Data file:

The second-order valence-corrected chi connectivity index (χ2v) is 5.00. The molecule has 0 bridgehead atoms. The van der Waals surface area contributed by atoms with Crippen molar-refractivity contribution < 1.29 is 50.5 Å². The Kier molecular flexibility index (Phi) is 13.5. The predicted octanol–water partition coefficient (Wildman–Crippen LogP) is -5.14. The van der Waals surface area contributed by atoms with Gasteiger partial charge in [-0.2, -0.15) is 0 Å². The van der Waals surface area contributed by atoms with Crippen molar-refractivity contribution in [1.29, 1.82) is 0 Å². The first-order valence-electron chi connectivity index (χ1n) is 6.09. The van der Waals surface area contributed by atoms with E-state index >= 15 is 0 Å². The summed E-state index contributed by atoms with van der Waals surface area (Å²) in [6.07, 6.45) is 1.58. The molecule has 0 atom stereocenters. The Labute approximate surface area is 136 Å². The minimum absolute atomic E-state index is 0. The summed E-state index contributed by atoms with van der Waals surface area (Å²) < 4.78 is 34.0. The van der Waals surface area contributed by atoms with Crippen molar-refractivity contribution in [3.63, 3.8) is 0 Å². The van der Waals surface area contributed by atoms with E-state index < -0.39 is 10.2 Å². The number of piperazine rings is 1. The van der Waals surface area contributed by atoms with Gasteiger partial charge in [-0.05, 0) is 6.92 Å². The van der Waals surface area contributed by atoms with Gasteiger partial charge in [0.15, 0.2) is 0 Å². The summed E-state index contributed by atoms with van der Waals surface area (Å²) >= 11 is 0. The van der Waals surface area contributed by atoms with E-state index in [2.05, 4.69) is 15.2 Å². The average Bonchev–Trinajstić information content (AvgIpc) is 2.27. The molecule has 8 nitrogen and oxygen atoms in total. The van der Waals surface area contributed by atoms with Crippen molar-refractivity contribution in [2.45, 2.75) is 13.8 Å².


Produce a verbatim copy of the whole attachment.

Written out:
The second-order valence-corrected chi connectivity index (χ2v) is 5.00. The molecule has 0 bridgehead atoms. The van der Waals surface area contributed by atoms with Crippen molar-refractivity contribution < 1.29 is 50.5 Å². The Kier molecular flexibility index (Phi) is 13.5. The predicted octanol–water partition coefficient (Wildman–Crippen LogP) is -5.14. The van der Waals surface area contributed by atoms with Gasteiger partial charge in [-0.2, -0.15) is 0 Å². The van der Waals surface area contributed by atoms with Crippen molar-refractivity contribution in [1.29, 1.82) is 0 Å². The first-order valence-electron chi connectivity index (χ1n) is 6.09. The van der Waals surface area contributed by atoms with E-state index >= 15 is 0 Å². The summed E-state index contributed by atoms with van der Waals surface area (Å²) in [6.07, 6.45) is 1.58. The molecule has 0 atom stereocenters. The Labute approximate surface area is 136 Å². The minimum absolute atomic E-state index is 0. The summed E-state index contributed by atoms with van der Waals surface area (Å²) < 4.78 is 34.0. The van der Waals surface area contributed by atoms with Crippen molar-refractivity contribution in [3.63, 3.8) is 0 Å². The van der Waals surface area contributed by atoms with E-state index < -0.39 is 10.2 Å². The number of piperazine rings is 1. The van der Waals surface area contributed by atoms with Gasteiger partial charge in [-0.05, 0) is 6.92 Å². The van der Waals surface area contributed by atoms with Gasteiger partial charge in [0.15, 0.2) is 0 Å². The summed E-state index contributed by atoms with van der Waals surface area (Å²) >= 11 is 0. The van der Waals surface area contributed by atoms with E-state index in [2.05, 4.69) is 15.2 Å². The average Bonchev–Trinajstić information content (AvgIpc) is 2.27. The molecule has 8 nitrogen and oxygen atoms in total. The van der Waals surface area contributed by atoms with Crippen molar-refractivity contribution in [2.45, 2.75) is 13.8 Å².